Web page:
Monsoon Summer by Mitali Perkins is the book that dragged me out of my all-consuming book-slump. I mentioned before that I'd not heard of Mitali Perkins until recently when without any real reason, I started following her on Twitter. She shares quite a few great links about books and reading for teens and children, and I love that. I managed to acquire a copy of her book based on those tweets. Is that sad? I don't regret it though. Monsoon Summer was a sweet, fun read.
Jazz Gardner is 15 and totally in love with her best friend and business partner, Steve. They are, however, just friends. And they look set to remain that way since Jazz and her family will be spending the summer in India during the monsoon season as her mother sets up a prenatal clinic at the orphanage where she lived before being adopted by an American family. While in India, Jazz becomes aware of the different cultural aspects between America and India. The poverty, the prejudices of the caste system, the possibility of marriage at very young ages. She's pretty firm on her resolve to stay out of it, especially her mother's 'do-good' activities at the orphanage. But the monsoon season is said to be a bit magical, and might soon work its wonders on Jazz...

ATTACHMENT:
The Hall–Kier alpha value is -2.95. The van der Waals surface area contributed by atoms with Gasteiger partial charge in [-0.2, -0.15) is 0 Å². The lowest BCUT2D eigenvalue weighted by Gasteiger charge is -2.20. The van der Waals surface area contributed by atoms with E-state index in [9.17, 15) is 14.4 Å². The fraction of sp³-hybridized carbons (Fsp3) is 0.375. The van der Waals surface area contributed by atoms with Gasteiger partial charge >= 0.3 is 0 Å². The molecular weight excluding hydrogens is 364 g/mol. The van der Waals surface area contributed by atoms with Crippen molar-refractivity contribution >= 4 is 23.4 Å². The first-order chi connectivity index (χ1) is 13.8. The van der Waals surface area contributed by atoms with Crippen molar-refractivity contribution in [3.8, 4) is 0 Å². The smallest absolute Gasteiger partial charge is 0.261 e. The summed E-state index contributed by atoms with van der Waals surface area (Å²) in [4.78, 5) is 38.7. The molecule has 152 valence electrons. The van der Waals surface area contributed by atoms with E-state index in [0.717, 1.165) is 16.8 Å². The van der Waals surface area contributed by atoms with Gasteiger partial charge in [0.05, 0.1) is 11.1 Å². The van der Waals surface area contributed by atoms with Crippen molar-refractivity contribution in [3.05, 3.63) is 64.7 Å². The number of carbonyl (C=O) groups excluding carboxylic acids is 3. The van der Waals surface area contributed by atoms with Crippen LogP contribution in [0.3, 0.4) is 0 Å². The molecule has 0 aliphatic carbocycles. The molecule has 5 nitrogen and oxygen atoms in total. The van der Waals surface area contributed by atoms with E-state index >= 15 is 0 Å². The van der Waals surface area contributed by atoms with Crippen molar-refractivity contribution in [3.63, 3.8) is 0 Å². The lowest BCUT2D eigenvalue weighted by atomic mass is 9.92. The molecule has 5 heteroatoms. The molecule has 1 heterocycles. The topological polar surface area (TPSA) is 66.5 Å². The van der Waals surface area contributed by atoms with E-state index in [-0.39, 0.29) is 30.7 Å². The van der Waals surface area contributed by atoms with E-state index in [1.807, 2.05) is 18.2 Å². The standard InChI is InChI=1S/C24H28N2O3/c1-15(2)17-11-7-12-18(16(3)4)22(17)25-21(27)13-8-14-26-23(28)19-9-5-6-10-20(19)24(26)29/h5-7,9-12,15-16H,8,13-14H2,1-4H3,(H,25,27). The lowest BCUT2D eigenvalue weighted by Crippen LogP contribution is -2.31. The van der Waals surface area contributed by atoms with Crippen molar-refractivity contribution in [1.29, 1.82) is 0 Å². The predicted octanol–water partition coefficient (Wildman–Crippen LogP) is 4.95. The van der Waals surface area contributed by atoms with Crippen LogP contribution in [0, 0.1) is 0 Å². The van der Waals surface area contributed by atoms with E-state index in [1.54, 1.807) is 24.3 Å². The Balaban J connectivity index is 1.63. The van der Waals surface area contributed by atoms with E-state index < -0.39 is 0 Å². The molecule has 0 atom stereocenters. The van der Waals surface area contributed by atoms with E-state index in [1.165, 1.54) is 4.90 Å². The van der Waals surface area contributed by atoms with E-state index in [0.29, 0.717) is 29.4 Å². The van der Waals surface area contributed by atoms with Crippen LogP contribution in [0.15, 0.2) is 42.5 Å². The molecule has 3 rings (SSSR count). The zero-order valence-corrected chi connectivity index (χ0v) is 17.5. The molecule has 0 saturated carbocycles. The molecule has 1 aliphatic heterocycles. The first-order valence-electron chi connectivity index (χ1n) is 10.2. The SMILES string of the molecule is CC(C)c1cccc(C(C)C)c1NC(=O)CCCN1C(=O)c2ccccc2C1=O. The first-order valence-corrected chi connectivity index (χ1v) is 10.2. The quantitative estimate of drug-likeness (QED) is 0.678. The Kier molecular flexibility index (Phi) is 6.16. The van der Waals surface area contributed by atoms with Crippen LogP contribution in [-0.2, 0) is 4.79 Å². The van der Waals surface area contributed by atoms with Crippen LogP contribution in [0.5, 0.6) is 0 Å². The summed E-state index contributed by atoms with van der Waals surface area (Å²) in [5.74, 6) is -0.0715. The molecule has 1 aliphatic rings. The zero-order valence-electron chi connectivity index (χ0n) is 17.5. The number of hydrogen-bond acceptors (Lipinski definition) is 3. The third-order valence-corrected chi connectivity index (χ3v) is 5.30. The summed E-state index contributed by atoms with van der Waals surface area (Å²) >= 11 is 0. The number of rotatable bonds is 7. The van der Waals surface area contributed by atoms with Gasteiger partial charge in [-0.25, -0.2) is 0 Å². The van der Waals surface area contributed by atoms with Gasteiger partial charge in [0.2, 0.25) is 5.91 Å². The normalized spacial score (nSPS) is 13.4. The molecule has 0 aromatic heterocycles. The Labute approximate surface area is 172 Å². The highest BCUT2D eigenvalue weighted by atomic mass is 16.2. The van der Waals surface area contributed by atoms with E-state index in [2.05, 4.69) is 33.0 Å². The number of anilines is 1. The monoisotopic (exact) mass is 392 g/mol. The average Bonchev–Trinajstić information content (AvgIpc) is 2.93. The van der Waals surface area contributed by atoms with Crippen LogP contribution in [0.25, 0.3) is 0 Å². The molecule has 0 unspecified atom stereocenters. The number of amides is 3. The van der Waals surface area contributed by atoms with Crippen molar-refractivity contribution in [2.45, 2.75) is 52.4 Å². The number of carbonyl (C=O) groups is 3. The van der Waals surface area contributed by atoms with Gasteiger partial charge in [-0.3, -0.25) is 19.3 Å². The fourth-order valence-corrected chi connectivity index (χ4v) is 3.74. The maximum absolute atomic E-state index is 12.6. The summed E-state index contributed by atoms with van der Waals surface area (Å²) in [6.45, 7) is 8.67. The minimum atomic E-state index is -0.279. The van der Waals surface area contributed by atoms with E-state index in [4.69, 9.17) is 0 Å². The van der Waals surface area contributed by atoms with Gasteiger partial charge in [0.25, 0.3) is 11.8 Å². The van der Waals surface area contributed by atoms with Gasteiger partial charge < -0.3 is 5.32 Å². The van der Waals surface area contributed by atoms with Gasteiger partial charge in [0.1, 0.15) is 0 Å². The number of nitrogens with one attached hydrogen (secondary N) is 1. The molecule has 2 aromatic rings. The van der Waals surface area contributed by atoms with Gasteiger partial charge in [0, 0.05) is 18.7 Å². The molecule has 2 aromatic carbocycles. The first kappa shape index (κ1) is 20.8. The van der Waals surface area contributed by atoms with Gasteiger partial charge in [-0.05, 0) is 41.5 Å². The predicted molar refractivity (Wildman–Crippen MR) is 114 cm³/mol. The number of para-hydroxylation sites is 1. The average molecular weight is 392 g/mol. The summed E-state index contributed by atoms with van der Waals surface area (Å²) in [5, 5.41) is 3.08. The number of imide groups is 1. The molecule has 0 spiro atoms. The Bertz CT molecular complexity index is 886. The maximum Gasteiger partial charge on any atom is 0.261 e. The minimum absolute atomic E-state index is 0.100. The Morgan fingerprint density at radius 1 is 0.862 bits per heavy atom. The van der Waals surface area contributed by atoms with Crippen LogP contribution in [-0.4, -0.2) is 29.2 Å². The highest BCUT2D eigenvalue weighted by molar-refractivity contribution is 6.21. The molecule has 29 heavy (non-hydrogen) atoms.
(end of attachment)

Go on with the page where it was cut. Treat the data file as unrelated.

I loved that Jazz is of mixed race. I don't find many great characters like her who are. And it's something I'd like to read more of, being mixed race myself. I'd like my kids to be able to read books of characters with a mixed race backround so that can have someone to relate to. Even without that though, I'd find Jazz to be quite a relateable character. She's funny and talented and doesn't yet see how being different isn't all bad. Her lack of self-esteem, both in her appearance and her abilities is quite believable. She tried once before to do something good for someone else and it didn't work out and the whole experience has left her with this extreme self-doubt. It really takes the entire summer, watching her family transform in different ways for her to realise that things are changing, and so is she.
I loved the friendship between Jazz and Danita. The relationship between Jazz and Steve is qutie cute as well. The little brother wasn't annoying. The overall themes of philanthropy, while obvious and apparent in the novel, weren't overbearing. I had quite a few tears at the end of this book, I enjoyed it that much. I'll be looking out for books by Mitali Perkins, and so should you.
Read for: 100+ book challenge, YA Reading challenge